His defence of the combined retail and investment bank was seen as a response to the increasing debate, following the abrupt departure of NatWest Market's chief executive, Martin Owen, about the wisdom of high street banks lavishing capital on their relatively volatile merchant banking operations.
Speaking to an audience of bankers, he dismissed concerns that medium- sized investment banks such as NatWest Markets and BZW were unable to compete seriously with their well-capitalised American rivals.
He said he believed the approach of European Monetary Union would lead to a "free for all" in which banks that had dominated their domestic markets battled for a share of the new "Euro scene".
That uncertainty would help UK and European banks undo the Americans' hegemony.
Listing the attributes needed to be a global investment banking player, he cited balance sheet strength and the ability to deliver a variety of solutions. Both of those could only be provided by fully integrated groups, he said, combining commercial and investment banking expertise.
Mr Diamond's comments came as Lord Alexander, chairman of NatWest, wrote to the bank's largest institutional investors, offering to meet with them to explain the bank's strategy.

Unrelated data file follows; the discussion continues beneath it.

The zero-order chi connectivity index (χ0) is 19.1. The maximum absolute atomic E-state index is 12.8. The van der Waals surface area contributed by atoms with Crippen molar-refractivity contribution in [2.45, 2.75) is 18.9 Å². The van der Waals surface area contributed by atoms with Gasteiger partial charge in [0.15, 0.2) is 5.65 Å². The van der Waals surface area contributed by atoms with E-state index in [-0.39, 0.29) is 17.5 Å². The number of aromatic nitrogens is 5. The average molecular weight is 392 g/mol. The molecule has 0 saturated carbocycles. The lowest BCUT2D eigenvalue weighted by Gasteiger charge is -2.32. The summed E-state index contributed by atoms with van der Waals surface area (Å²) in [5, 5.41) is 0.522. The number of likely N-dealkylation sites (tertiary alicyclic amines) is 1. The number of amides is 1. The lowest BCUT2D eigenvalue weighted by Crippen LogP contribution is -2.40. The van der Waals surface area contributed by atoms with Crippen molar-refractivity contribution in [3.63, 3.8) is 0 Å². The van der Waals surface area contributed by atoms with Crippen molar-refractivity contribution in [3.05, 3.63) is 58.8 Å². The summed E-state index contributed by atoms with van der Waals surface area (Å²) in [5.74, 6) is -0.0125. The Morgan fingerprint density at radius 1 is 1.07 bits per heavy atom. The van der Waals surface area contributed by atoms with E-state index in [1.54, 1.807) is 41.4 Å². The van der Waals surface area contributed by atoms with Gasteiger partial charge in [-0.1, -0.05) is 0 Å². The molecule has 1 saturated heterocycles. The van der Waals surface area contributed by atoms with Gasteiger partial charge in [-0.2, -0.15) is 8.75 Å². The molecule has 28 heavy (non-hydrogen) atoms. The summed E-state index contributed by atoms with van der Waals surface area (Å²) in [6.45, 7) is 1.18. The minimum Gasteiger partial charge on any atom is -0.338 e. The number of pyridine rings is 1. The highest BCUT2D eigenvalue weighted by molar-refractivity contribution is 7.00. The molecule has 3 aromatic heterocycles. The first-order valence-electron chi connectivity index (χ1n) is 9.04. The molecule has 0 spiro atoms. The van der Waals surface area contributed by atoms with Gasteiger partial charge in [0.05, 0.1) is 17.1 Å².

Both NatWest and Barclays have come under increasing pressure from their shareholders to improve the returns from their investment banking arms.
In what appeared to be an oblique reference to the troubles at NatWest, Mr Diamond said that in order to succeed an investment bank needed the highest quality senior management. He said BZW had the "leadership and vision" to attract the best people, the very attributes Derek Wanless, NatWest's chief executive, said were lacking from NatWest Markets.
Following the resignation of Mr Owen on Monday, NatWest is looking for a new chief executive. It expects to make an appointment within six months and, in the meantime, Mr Wanless has taken control of the investment banking operation. The bank is also expected to shortly appoint a new finance director for NatWest Markets.
Mr Diamond said the onset of EMU would be seen as a watershed that allowed the UK banks to put their stamp on the markets. The unification of Europe's financial markets would produce the largest capital pool in the world and mean that being global was finally more than being American.